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Re: A technologists view of HDV

<<<-- Originally posted by John Galt: When I look at all of this as a technologist, what I see is too many conflicting choices being made. The correct solution to this techno-babel is usually to re-evaluate your basic assumptions, and the basic assumption here was to use DV tape as the recording medium. Change that to require less compression, and all other choices become easier and better. -->>>

And all that they should have done is to let that minidv tape roll at double speed (50Mbps).
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Old January 17th, 2005, 07:25 PM   #7
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I agree with most of what you're saying. BUT! lol :-)

Both HDV specs are compatible with each other, I don't see why you say the only thing compatible is the tape. I believe the FX-1 and/or the Z1 will playback the 720p HDV format as well as the 1080i format. I know the Sony deck does. I agree that the HDV spec won't be long lived, but neither will 720p and 1080i if you see the industry is becoming more 1080p. I don't think ANY tape based format will be with us much longer. Going to solid state or HDD or optical formats will also allow us to use less compression- or no compression.

Have you shot with the FX-1? I only ask because I'm wondering where this comment came from:
> "To get good HDV, you need more audio knowledge and need to not zoom or pan fast or tape fast moving objects. SO training becomes MORE important, which is not the way to sell new consumer technologies. Plug & Play is the way to go."

When you put the camera in full auto mode (plug and play), it takes FANTASTIC pictures and captures great audio, especially for a consumer camera. I've had friends of mine use this camera in full auto, who have zero professional knowledge and they make "good HDV". Every friend and family member has commented on how great the picture looks and how great the audio sounds- comparing it to their home movies.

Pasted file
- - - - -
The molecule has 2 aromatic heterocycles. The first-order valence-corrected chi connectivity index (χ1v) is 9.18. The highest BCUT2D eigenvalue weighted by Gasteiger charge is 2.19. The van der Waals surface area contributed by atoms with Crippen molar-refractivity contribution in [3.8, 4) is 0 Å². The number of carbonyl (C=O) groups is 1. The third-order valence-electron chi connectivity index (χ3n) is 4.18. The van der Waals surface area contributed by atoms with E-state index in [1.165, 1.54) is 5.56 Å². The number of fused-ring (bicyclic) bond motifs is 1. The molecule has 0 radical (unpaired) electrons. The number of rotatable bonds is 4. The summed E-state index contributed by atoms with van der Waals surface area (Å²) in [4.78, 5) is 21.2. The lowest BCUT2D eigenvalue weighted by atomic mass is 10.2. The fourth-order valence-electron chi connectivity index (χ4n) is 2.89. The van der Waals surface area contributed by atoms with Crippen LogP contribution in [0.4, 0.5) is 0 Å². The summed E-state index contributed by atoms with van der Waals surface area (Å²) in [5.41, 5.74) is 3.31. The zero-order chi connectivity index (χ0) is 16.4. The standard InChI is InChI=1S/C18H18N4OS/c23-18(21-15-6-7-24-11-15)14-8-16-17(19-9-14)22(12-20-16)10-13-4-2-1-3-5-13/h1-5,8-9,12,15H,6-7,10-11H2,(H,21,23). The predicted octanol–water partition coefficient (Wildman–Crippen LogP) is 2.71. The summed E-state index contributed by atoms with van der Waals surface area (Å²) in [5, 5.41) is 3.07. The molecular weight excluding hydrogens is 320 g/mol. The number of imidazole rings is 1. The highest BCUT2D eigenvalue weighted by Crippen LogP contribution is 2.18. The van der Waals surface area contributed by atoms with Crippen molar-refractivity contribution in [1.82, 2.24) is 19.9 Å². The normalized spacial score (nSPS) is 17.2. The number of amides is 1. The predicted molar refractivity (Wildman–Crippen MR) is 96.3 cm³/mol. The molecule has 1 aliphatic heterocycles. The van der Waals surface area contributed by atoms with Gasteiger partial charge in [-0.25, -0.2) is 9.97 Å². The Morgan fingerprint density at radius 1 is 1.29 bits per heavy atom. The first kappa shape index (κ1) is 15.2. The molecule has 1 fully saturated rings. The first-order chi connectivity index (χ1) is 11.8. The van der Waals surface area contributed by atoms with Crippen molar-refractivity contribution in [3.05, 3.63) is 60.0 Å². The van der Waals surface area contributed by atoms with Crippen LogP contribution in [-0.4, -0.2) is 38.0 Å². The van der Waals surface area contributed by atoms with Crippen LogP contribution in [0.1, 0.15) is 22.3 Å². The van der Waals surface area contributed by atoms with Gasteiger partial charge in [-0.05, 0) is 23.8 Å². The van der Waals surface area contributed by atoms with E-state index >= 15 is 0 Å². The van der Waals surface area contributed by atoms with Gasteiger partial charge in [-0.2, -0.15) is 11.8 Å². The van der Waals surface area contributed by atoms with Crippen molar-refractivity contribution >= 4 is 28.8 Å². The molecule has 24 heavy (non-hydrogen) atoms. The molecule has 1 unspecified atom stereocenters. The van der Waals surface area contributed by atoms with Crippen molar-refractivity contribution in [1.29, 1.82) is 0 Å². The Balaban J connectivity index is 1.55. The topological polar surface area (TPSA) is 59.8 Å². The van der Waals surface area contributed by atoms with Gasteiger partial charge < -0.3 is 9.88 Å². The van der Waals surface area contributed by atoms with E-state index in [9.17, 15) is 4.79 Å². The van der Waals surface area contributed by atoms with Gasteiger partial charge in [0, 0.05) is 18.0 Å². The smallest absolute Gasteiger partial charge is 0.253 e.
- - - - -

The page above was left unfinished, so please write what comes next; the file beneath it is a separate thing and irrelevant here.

I've also shot hours of "fast moving ojects" while panning fast and it's also "good HDV" - I'd say GREAT HDV!

If you're talking about compatability, my HDV footage is more compatible for the future than DV.
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Old January 17th, 2005, 07:49 PM   #8
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Plug and play is a "slang" term meaning editing, plug in the firewire and start capturing, editing and print back to tape.

I've used the FX1 on two short films, including this one. I will be putting new jpegs soon, as these are a little stretched out horizontally and I didn't get a chance to re-import the clips and then fix the stretch (happens when I make a digital still of the footage--it doesn't reflect the camera).

Read Jon Fordham's review of the FX1.

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Old January 17th, 2005, 09:42 PM   #9
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Yes, I'll admit there is much speculation abroad, and if I were allowed to speculate I'd say prosumer HiDef is going to flame HDV before it's of the ground.
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Old January 17th, 2005, 10:47 PM   #10
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> JVC chose better motion handling with 60p and a smaller COB.

The HD1's 60p mode is SD, not HD, and with a single small sensor, thus low sensitivity and high chroma noise, according to reports. The Sony FX1/Z1 is something completely different, even considering it's still a prosumer cam and not intended for broadcast work.

> I'd say prosumer HiDef is going to flame HDV
> before it's of the ground.

But... but... I don't get it. Isn't HDV sopposed to be the consumer HD? Just as MiniDV was supposed to be for consumers and it was adopted by the pro's, if HDV is good enough, it will be adopted also. Of course Sony has pre-empted this by releasing the Z1, with a some "pro" features, but's it is still a consumerish small sensor, no interchangeable lens... it's made for the indies, for us, not for ENG, not for studio HD work and so on. Sony has too much too lose, they made it as good as they can. Don't expect Panasonic, who also have a pro line to protect, to be able to do much better, not because they can't but because they won't.

JVC on the other hand has no such problems. After the initial HD1 experiment, they have had years to improve on it and are probably just waiting for the EBU to make it's choice about 1080i or 720p before they release a shoulder-mount HDV camera with a large sensor and pro optics. Canon is in an interesting position also, if they can make an HDV camera that uses their own high-end lenses they can make some interesting waves without cannibalizing themseslves.